Promoting the Mother corp!

Musicians weigh in on ‘HNIC’ anthem
TORONTO – Rock icon Burton Cummings would like to see a hockey anthem that suits the toughness of the game. Members of the Stills and the Arrogant Worms prefer a puck theme with charm. And country star George Canyon wants something with a Celtic flair.
Canadian musicians are weighing in on CBC-TV’s “Hockey Night in Canada” anthem challenge as the field of five finalists is set to be whittled down to two on Thursday. The winner, as chosen by the voting public, will be unveiled Saturday.
Cummings, an avid hockey fan, listened to the five tunes during an interview this week and said the high-energy, funky “Ice Warriors” by Gerry Mosby of Toronto “kills the rest of them.”
“From what I heard there, I would go hands down with (‘Ice Warriors’), I wouldn’t even think twice,” Cummings – who was in the city promoting his new album, “Above the Ground,” set for release Nov. 4 – said after sampling all the tracks on a laptop in his hotel room.
“(‘Ice Warriors’) is miles above the rest as far as being suited for ‘Hockey Night in Canada,”‘ said Cummings, who was playing air guitar and bopping his head while sitting in a chair listening to the song.
“The visual will change from year to year – what shots they use of what players and whatever – but I think that one suits the mood of what’s to come: a tough Canadian game. To me, I’d go with (‘Ice Warriors’).”
“Sticks to the Ice,” a brassy tune by 13-year-old Toronto native Robert Fraser Burke, meanwhile, has caught the attention of a few other artists.
Chris Patterson of the Toronto-based farcical musical trio the Arrogant Worms says the song “set itself apart from the other ones.”
“I don’t think it made much difference that it came from a 13-year-old, to be honest, but it was just different enough from the other ones that it sounded the best,” said Patterson, who sings and plays bass in the band which released the album “Torpid” last month.
“It worked with the visuals that they’ve now provided for it and it just kind of got me excited way more than the other ones did.”
David Hamelin of the Stills is also rooting for the teen’s track.
“I think it’s got the most melody. I think it’s the most memorable. I think the other ones just sound like they rely on production tricks too much and they don’t really have the essence of that one that the 13-year-old kid made,” the singer-guitarist said over the line from Montreal, where the rock outfit is based.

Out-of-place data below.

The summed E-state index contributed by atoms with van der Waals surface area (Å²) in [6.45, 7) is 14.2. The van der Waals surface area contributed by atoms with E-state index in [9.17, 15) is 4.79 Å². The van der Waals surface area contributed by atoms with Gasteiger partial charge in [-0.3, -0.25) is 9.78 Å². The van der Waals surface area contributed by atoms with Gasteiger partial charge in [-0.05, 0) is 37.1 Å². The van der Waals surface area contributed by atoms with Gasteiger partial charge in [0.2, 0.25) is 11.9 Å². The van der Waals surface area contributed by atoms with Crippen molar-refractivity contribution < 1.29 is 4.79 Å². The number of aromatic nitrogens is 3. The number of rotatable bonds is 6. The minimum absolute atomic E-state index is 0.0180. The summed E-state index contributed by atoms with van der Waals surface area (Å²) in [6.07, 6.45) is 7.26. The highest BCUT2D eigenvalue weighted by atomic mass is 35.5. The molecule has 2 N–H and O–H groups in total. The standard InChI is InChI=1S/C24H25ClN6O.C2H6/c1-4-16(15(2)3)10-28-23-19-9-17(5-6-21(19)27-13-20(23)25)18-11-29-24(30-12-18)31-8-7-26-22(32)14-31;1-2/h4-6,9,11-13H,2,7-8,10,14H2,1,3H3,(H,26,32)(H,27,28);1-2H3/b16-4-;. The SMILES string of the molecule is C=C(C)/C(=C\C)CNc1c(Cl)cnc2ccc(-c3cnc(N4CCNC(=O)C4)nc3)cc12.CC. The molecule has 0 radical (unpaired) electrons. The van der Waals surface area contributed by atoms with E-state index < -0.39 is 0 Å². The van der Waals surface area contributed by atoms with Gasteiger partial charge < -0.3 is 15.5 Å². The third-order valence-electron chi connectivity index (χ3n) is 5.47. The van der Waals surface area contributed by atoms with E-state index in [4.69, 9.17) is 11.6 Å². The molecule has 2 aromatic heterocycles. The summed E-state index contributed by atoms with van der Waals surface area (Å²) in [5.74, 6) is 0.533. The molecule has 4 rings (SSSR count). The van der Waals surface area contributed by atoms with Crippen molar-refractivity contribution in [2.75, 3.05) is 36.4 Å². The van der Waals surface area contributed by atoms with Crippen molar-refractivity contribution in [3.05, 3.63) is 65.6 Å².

“I really absolutely do not care that he’s young. He could be nine years old or he could be 100 years old or he could be a fetus or he could be a corpse or anything – like, it doesn’t matter. It’s a good song and … I think that should be the one.”
To country star George Canyon, the old “Hockey Night in Canada” theme – which CBC lost the rights to earlier this year – is one of the most recognizable melodies in the world.
“Replacing this is a really big deal. It’s a serious venture,” he said from his ranch outside Calgary, adding that his future grandchildren might one day be sitting down to watch hockey and listen to the new theme.
He was impressed by Burke’s entry, calling the youngster an “incredibly talented young man,” but said his favourite was the Celtic-tinged submission from Beaumont, Alta.-based elementary school teacher Colin Oberst.
“Being born and raised in Nova Scotia, all I knew growing up was hockey … hockey was life,” he said.
“And, of course, being of Scottish descent, whenever I hear the bagpipes, or anything that sounds like the bagpipes, I go into what I like to call battle mode. It just makes me stand up and feel alive, and it always has.”
Canyon, whose new record, “What I Do,” drops Nov. 11, says he thinks producer Bob Rock did a great job finessing the entries, adding that he never could have written anything close to what the five finalists have done.
The other two contenders in the Top 5 are “Let the Game Begin” by Christian St-Roch & Jimmy Tanaka of Chateauguay and Verdun, Que., and “Eleventh Hour” by Graham McRae of Burnaby B.C.
CBC received 14,685 entries for the contest to replace the old theme, which is now the property of TSN and was recently given a new arrangement by the Toronto Symphony Orchestra.
The Top 2 finalists in the CBC contest, as chosen by the voting public, will be unveiled Thursday evening during a double-header NHL broadcast (the Toronto Maple Leafs at the Detroit Red Wings and the Calgary Flames at the Vancouver Canucks).
Viewers can start voting for the final winner – via online, text message or phone – during Thursday night’s twin bill until Oct. 10 at 11:59 p.m. ET.
The winning anthem will be unveiled on Saturday during “Hockey Night in Canada.”